Crostini is just a fancy word for a a tiny toasty with delicious toppings. They’re an easy, versatile and crowd-pleasing party snack. And shouting “Crostini!” makes you sound like a Jawa from Star Wars.
It’s taken me a while, but I’ve discovered something about myself. I have tunnel vision. I get an idea in my head and I become obsessed with it (for example; that fun little blog that we were supposed to update every once in a while only when something interesting happened). Sometimes it’s a television show, sometimes a book, or a place.
When we’re going to throw a dinner party, it’s usually one particular dish that hooks me. In one sense it’s great because I love researching recipes and techniques, figuring out flavor combinations and the best ways to prepare a specific thing. The problem is that I can get so obsessed with that one thing, that everything else falls by the wayside and becomes an afterthought (or on more than one occasion, a never-thought). Oh, you wanted something other than just a huge slab of ribs at the party?
This is especially true for me when it comes to appetizers (or ‘starters’, as Matt calls them in an oh-so-adorably-English way). I usually forget all about them and then, once hungry people are already in my house, I rummage to see if there are any non-moldy cheeses in the fridge I can pull out.
So recently, being a much better host than I, Matt politely suggested that we think about and actually prepare a “first course” for the dinner we were planning with our wonderful friends, Larry and Catherine. I know, he’s so weird.
This was how the conversation went.
Matt [eyeing several ducks laid out to dry and taking up all the room in the refrigerator]: “Hey, you know what might be fun? A real ‘starter’ course.”
Emily: “Um, does throwing a bunch of Costco salted nuts directly at their faces count?”
Emily: “What if I pour them into a bo–“
Emily: “Okay, fine.”
I’m so glad he pushed because it got me thinking about great things that can be made for a crowd really quickly and easily which lead me directly to Crostini. Seriously, what’s quicker and easier than toasted bread with stuff on it? Not much. Especially when you can do prepare everything hours ahead.
So let me take a Nerdy detour and talk about the difference between Crostini and Bruschetta. Mostly it’s down to the type and size of bread used. Bruschetta, from the Italian word “bruscare” meaning “to roast over coals” is made by toasting whole, wide slices of a rustic Italian or peasant type bread. Think open-faced sandwiches. Crostini are sliced and toasted rounds from fine-grained long bread, like baguette. Both can be topped with all sorts of different things, from simple to complex.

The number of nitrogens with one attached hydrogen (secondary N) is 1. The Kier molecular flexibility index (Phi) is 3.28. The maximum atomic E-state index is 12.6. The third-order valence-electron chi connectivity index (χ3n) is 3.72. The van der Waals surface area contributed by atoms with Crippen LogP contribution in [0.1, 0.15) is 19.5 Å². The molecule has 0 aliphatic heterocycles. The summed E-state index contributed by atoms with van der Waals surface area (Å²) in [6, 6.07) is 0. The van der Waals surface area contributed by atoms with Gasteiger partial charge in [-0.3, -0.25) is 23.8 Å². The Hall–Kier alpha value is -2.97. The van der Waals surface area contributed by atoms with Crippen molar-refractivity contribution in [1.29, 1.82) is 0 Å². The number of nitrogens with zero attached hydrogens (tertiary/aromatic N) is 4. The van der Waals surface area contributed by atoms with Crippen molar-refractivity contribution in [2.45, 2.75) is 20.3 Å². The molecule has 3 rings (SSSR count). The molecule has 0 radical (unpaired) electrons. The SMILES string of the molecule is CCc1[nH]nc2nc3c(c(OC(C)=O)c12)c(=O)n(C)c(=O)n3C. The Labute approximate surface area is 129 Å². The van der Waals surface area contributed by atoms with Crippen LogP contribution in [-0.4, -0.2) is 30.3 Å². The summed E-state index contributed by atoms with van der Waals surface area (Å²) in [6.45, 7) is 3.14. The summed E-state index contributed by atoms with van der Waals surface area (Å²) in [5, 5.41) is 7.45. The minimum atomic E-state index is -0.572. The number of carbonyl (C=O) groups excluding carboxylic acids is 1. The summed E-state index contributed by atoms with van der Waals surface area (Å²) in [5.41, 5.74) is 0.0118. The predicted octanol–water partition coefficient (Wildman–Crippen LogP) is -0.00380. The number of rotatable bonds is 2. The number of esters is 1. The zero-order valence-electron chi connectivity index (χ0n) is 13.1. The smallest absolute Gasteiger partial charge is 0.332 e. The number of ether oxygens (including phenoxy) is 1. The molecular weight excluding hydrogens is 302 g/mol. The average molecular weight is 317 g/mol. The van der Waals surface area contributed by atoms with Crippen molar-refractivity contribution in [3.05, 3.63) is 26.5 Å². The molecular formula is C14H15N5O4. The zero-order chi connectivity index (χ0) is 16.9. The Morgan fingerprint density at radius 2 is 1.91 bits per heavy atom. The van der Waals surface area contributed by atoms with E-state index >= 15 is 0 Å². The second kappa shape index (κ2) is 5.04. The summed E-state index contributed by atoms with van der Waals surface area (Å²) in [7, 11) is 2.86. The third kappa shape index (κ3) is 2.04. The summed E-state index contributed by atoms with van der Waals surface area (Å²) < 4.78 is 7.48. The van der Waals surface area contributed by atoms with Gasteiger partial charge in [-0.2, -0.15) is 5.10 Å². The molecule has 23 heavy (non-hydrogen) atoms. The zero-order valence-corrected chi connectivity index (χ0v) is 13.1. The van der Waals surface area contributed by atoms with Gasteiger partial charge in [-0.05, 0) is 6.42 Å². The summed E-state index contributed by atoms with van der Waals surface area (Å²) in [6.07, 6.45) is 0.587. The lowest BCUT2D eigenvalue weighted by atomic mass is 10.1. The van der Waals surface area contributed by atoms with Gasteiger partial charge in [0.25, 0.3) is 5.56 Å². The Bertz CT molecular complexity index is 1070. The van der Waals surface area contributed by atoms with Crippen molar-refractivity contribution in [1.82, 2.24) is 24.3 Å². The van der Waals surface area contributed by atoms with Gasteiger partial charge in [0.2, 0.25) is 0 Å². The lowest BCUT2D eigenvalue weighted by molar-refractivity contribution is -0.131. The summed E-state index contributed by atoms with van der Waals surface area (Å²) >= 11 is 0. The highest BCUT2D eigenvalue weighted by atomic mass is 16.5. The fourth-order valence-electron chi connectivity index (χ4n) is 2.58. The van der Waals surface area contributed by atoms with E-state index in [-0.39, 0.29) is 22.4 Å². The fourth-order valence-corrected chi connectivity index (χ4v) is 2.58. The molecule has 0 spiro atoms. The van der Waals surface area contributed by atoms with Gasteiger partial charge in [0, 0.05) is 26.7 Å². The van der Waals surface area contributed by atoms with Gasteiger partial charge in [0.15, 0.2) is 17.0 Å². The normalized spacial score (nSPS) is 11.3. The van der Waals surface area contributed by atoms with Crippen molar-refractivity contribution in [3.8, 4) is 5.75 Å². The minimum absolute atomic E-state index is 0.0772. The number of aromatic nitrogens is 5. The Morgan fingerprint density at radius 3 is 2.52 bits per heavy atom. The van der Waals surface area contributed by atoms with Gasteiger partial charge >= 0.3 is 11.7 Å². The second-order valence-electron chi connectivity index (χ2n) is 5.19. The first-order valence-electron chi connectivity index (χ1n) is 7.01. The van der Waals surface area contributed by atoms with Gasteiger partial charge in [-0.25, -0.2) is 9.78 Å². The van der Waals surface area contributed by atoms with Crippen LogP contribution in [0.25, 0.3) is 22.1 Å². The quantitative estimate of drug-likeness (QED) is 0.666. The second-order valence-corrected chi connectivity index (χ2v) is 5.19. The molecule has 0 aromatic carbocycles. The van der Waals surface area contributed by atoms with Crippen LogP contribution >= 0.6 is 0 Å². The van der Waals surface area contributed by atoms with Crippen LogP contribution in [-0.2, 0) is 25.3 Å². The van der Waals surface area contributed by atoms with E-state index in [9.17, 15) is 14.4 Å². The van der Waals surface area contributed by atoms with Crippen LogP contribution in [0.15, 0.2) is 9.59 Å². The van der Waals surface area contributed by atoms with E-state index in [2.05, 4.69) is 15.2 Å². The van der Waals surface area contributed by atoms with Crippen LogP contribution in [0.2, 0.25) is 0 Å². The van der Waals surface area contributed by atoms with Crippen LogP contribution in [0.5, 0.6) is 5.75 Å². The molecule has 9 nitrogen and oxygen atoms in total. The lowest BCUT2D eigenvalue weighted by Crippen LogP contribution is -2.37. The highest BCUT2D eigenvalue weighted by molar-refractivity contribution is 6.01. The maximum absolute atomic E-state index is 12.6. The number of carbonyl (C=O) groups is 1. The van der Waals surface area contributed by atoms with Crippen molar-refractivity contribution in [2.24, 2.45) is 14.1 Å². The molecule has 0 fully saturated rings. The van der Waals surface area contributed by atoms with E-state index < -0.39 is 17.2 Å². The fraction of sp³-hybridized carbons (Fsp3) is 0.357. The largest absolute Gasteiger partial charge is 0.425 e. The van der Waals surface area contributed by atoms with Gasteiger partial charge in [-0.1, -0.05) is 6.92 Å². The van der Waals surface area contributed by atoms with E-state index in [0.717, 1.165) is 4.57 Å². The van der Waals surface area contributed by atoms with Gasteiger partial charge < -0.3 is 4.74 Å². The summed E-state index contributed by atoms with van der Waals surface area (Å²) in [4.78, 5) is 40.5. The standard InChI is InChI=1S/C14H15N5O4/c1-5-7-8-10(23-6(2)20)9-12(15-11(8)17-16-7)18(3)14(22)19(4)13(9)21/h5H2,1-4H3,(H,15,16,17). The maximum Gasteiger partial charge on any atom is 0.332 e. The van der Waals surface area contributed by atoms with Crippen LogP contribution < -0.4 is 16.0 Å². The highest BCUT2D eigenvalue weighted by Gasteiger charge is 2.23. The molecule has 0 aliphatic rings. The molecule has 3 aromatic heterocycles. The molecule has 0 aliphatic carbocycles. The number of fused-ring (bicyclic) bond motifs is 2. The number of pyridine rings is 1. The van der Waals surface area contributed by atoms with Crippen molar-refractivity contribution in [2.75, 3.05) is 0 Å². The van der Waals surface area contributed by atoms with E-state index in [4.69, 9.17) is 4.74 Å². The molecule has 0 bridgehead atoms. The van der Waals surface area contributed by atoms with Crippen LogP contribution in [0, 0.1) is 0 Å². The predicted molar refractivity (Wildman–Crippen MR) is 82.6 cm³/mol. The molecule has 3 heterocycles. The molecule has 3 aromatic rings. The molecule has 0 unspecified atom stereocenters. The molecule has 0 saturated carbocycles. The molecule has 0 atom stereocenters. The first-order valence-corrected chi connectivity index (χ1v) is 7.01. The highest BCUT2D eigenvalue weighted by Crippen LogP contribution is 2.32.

Personally, I think a party with cocktails and several different types of Crostini would be amazing. The possibilities are endless but here’s a few combinations I thought would be delicious.
- Ricotta with Lemon Zest, Cracked Pepper and Olive Oil
- Smashed Cannellini Beans with Lemon, Olive Oil and White Anchovy
- Camembert with Roasted Pear and Hazelnuts
- Ricotta with Sautéed Kale and Caramelized Mushrooms
- Shaved Cucumber, Smoked Trout and Horseradish Creme Fraiche
- Roasted Cherry Tomatoes with Parmesan and Basil
So, on to the one we actually prepared which was inspired by the roasted grapes from our Farro Salad recipe. For the cheese, we used Cambozola, which is a Brie-style pasteurized cow’s milk cheese with the barest hint of blue veining. It’s a great “starter cheese” for those who might not be fond of very assertive blue cheese flavors.
Another great option is Gorgonzola Dolce, which is a soft, blue, buttery cheese made with cow’s milk. It gets its name from a town in Lombardy near Milan, where it is said to have been created in the 12th century. I love history.
Both cheeses pair extremely well with the delicate sweetness of the roasted grapes but you could certainly use a sharper blue or even a goat cheese or brie.
- 12⅓-inch-thick diagonal baguette slices
- 4 ounces Cambozola blue cheese (or Gorgonzola Dolce), room temperature
- 1½ cups seedless red grapes
- 2 teaspoons olive oil, plus more for drizzling
- Kosher salt
- Freshly cracked black pepper
- ½ cup hazelnuts or walnuts, toasted and coarsely chopped (optional)
- Preheat oven to 400°F.
- Place baguette slices in single layer on baking sheet. Toast in oven until golden, about 8 minutes. (Can be made 4 hours ahead.)
- On a separate baking sheet, spread out the grapes and drizzle with olive oil and sprinkle with salt and pepper, to taste. Roast grapes for about 15-20 min, until they burst and release some juice. Shake the tray once or twice during roasting. (Can be made 4 hours ahead. Set aside in a bowl along with any juice from the pan).
- Spread blue cheese on baguette slices. Top with two or three grapes and sprinkle nuts over each (if using). Drizzle each slice with some juice from the roasted grapes.
- (If serving as a first course, I like to add some lightly dressed greens such as baby kale, arugula or watercress. Just toss about 2 cups with a tablespoon of olive oil and 2 teaspoons of balsamic vinegar).